The White Paper – a policy paper to contribute to the integration process of the WBC in the ERA Dr. Erika Rost, Dr. Andreas Kahle Federal Ministry of Education.
For(int i = 1; i <= 3; i++) System.out.println(i); iSaída na tela.
Language Technologies Reality and Promise in AKT Yorick Wilks and Fabio Ciravegna Department of Computer Science, University of Sheffield.
Environmental taxes and subsidies in the environmental accounts - some results and learnings Previous projects in the area Definitions and data Some results.
Flood Awareness and Prevention Policy in border areas Results of a European network June 2007.
Supporting further and higher education Learning design for a flexible learning environment Sarah Knight and Ros Smith Pedagogy Strand of the JISC e-Learning.
Promoting Regulatory Excellence Self Assessment & Physiotherapy: the Ontario Model Jan Robinson, Registrar & CEO, College of Physiotherapists of Ontario.
Communicating in time and space - How to overcome incompatible frames of reference of producers and users of archival data Keynote Speech at EDDI 2011,
I 3 conference, June 2013 A typology of e-book interactions and the e-book literacy and tools required for achieving students study goals Dr Laura.
1 Welcome to Seminar Unit 9: Analysis of an Optimum Model of Health and Wellness Robyn Hoban.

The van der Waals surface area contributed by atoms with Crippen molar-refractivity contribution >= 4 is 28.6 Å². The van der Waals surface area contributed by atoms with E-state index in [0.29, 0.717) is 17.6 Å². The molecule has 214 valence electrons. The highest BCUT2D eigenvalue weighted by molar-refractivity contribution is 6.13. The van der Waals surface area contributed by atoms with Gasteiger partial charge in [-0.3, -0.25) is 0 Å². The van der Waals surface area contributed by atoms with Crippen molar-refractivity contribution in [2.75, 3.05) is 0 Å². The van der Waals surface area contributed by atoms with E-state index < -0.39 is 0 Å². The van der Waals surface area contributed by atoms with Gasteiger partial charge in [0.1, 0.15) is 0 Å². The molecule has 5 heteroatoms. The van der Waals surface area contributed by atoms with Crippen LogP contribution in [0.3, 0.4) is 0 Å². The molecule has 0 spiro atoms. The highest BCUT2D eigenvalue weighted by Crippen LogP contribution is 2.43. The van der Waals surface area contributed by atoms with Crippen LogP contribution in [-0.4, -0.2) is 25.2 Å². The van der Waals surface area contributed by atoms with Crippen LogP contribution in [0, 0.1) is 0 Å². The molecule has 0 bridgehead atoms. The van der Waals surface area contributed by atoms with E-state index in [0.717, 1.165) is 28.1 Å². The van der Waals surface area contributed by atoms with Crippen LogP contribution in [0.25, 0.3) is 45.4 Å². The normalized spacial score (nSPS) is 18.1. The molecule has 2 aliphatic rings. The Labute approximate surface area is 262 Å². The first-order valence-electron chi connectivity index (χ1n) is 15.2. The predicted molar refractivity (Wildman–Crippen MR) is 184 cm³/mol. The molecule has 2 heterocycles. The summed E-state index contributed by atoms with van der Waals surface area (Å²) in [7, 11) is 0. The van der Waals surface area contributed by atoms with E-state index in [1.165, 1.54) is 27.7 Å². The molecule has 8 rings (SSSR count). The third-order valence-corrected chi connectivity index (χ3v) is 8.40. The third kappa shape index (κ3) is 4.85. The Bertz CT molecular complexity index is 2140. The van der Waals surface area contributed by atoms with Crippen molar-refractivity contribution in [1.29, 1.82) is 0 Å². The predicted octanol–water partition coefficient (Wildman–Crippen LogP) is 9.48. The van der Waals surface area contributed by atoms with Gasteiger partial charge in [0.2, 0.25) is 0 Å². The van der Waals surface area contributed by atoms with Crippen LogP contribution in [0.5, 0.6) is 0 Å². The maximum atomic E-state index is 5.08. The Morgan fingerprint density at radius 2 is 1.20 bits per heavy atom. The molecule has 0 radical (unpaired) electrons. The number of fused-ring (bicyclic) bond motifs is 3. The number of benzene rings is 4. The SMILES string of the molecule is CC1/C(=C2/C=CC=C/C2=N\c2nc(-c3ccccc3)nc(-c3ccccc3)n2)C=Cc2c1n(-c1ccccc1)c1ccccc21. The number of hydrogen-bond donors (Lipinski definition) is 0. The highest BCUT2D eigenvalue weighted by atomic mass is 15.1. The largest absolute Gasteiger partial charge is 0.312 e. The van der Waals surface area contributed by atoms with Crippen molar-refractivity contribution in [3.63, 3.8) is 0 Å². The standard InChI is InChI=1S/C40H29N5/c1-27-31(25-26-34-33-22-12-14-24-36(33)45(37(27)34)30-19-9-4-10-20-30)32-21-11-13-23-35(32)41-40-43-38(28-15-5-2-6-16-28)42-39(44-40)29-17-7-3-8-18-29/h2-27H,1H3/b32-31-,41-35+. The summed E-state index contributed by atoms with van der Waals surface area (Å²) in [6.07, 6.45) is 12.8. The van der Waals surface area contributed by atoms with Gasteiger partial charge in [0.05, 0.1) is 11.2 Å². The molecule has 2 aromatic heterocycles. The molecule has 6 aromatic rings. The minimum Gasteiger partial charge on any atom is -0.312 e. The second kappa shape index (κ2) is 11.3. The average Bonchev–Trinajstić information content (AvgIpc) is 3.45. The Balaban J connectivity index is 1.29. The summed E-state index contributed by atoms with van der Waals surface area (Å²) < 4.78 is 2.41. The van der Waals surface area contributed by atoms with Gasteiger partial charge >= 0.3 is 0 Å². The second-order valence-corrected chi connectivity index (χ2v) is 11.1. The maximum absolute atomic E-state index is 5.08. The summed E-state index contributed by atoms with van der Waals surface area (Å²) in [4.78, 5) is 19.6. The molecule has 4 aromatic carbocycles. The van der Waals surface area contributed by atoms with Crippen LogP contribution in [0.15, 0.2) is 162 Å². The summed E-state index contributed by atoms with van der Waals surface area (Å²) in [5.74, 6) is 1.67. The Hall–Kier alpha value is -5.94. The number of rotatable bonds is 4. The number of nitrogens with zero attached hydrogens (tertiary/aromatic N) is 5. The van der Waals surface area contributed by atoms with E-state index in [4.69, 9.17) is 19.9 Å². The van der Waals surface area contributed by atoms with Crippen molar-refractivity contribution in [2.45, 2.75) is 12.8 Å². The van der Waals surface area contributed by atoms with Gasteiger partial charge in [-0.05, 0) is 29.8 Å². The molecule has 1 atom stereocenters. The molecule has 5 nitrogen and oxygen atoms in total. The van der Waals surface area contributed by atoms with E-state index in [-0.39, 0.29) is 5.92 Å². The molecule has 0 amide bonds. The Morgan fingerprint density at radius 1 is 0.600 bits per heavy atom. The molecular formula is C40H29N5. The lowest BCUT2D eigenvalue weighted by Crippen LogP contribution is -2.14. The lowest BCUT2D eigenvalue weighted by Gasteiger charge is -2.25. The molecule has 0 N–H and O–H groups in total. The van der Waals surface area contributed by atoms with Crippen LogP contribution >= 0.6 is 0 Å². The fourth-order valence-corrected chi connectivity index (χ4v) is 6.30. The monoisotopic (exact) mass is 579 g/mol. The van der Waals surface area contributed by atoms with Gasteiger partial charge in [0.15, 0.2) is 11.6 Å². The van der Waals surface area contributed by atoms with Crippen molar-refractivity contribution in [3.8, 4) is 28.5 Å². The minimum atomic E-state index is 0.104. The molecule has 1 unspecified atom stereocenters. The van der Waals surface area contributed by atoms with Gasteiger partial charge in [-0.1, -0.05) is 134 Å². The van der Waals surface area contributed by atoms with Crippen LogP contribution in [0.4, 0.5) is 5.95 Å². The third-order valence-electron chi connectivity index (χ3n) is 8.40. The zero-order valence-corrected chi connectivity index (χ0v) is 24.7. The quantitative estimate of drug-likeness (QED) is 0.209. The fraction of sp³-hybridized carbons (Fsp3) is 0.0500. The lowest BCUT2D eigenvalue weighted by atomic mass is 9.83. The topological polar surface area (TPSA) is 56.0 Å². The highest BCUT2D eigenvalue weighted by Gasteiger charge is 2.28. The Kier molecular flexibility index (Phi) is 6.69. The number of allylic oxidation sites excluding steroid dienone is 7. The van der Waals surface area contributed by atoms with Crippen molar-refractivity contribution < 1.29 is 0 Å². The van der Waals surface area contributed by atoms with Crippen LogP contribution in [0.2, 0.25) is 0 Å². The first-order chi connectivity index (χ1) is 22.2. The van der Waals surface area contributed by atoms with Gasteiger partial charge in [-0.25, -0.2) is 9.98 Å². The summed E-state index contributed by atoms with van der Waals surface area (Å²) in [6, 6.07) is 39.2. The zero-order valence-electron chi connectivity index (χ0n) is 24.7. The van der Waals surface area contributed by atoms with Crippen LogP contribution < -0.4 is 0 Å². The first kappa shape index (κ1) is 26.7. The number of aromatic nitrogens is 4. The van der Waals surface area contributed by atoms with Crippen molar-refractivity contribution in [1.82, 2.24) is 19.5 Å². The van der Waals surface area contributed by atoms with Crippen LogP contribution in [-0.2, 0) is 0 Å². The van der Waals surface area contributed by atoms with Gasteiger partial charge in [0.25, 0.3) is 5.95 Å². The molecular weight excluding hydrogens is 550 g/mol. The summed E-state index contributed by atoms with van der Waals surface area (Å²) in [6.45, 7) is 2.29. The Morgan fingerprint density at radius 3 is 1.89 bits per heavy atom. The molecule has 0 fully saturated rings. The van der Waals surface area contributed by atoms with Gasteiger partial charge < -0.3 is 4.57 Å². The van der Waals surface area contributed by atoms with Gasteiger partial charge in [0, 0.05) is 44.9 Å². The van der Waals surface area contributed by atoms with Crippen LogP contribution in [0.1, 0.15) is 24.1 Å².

Workshop on Peer Tutoring in Mathematics, Bath 2009 Good Practice in Undergraduate Peer Support (MSOR funded Project) Dr Stephen Kane School of Physics,
Exploiting Semantic Web and Knowledge Management Technologies for E-learning Sylvain Dehors Director Rose Dieng-Kuntz INRIA Sophia Antipolis University.
/13SNAP data model Introduction to the workshop.
Objectives of the Workshop MICS3 Regional Workshop on Data Archiving and Dissemination Alexandria, Egypt 3-7 March, 2007.
Method to Experience ELESIG Small Grants Project Shalni Gulati & Irmgard Huppe City University & Oxford Brookes University
Cloned Product Variants: From Ad-Hoc to Well-Managed Software Reuse Julia Rubin IBM Research - Haifa, Israel University of Toronto, Canada December 9,
Exercise and technology for safety and health in old age: A Societally Motivated Research Platform (SMRP) Magnus Lindwall, PhD., Centre of Sport and Health.
Values-Based Evaluation What, How, Why presented by Barbara Kahan & Debbie Bang at Best Practice for Better Health 6th IUPHE European Conference on the.
Visualization and analysis of large data collections: a case study applied to confocal microscopy data Wim de Leeuw, Swammerdam Institute for Life Sciences,
Fermat Re-Engineering Workbench Presentation. Agenda Assembler business issues Fermat Solutions –Workbench –Migration Service –Documentation engine About.
© 2016 SlidePlayer.com Inc. All rights reserved.